To avoid another Flint-like crisis, the industry needs to figure out how to invest in innovation to drive down operational costs for running the utility while maximizing the funds available to them to continue to prioritize infrastructure programs innovative solutions for funding infrastructure needs despite skimpy funds. In other words, instead of thinking about ways to cut costs, we should be thinking about how we can innovate our way out of this challenge.
Commit to the Cause
Committing to the cause starts with agreeing that drinking water infrastructure programs are critical and must move forward if we are to provide a safe and sustainable water supply in the future. As the EPA has suggested, these infrastructure repair and replacement needs are massive. Even without the pandemic, utility revenues cannot cover the cost.
It also means that customers must understand that a safe water supply undergirds a robust economy. Most experts believe the economy will recover from COVID-19, so we must prepare today to meet future demands.
Leading with innovation will require utilities to take a new look at technologies that can drive efficiencies. Unfortunately, we already are behind other industries in the adoption of digital solutions.
I’ve written about Smart Water before and the role that digital technologies play in delivering a sustainable, healthy and affordable water supply to the customer. These technologies should play an even bigger role post-pandemic because of their ability to drive efficiencies and reduce the need for people-intensive resources.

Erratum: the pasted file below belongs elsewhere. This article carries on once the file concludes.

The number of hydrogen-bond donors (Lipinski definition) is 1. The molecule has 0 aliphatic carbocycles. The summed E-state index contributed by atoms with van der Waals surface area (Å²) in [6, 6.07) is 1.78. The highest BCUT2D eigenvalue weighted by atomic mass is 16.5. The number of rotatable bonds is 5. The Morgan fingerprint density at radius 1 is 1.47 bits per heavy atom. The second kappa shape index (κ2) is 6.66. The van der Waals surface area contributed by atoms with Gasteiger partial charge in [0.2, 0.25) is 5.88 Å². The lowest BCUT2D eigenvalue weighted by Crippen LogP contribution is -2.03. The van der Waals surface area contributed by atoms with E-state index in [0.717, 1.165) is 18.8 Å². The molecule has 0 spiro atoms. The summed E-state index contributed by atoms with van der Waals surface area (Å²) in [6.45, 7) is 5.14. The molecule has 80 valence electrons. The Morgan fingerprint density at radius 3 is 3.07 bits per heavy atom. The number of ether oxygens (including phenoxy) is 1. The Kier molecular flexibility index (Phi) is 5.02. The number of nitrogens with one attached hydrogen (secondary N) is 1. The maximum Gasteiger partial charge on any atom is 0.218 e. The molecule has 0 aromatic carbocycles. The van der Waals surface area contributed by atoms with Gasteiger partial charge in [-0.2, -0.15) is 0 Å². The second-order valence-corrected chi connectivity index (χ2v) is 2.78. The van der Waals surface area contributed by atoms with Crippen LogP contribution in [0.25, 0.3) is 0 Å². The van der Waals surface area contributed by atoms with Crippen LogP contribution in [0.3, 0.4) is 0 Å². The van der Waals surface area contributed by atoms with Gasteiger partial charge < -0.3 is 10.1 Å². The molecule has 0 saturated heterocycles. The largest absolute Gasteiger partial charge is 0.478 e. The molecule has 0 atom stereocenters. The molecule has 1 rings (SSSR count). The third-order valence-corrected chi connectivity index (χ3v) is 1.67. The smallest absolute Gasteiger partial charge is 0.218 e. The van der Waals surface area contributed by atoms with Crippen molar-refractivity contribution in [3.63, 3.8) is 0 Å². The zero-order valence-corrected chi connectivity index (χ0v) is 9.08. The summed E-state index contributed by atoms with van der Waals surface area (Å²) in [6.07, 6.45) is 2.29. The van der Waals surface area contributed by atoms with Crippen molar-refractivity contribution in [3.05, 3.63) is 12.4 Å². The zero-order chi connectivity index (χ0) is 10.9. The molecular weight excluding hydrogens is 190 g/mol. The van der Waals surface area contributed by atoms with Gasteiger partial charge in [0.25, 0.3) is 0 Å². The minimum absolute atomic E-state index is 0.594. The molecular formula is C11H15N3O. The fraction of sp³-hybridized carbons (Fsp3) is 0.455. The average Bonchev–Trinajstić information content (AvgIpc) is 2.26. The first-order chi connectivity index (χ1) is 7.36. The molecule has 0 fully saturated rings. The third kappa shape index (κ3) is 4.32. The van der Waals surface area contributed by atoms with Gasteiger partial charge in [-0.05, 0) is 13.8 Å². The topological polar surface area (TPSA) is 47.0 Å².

The efficiencies and cost savings can be dramatic. For example, Pittsburgh Water & Sewer Authority (PWSA) adopted digital solutions to help manage its lead service line replacement program, saving 14,000 staff hours and reducing the cost of tap water sample kits by 80%. Customer service also skyrocketed, with tap test results coming in 88% faster and customer notification of results in just 24 hours.
Tap Government and Alternative Funding Sources
Digital solutions may save resources and drive efficiencies, yet utilities will still need to find funding to complete needed projects. In order to do this, we must keep up the pressure on Congress to make infrastructure investment a priority, while also looking for alternative funding sources outside of the government for capital infrastructure needs.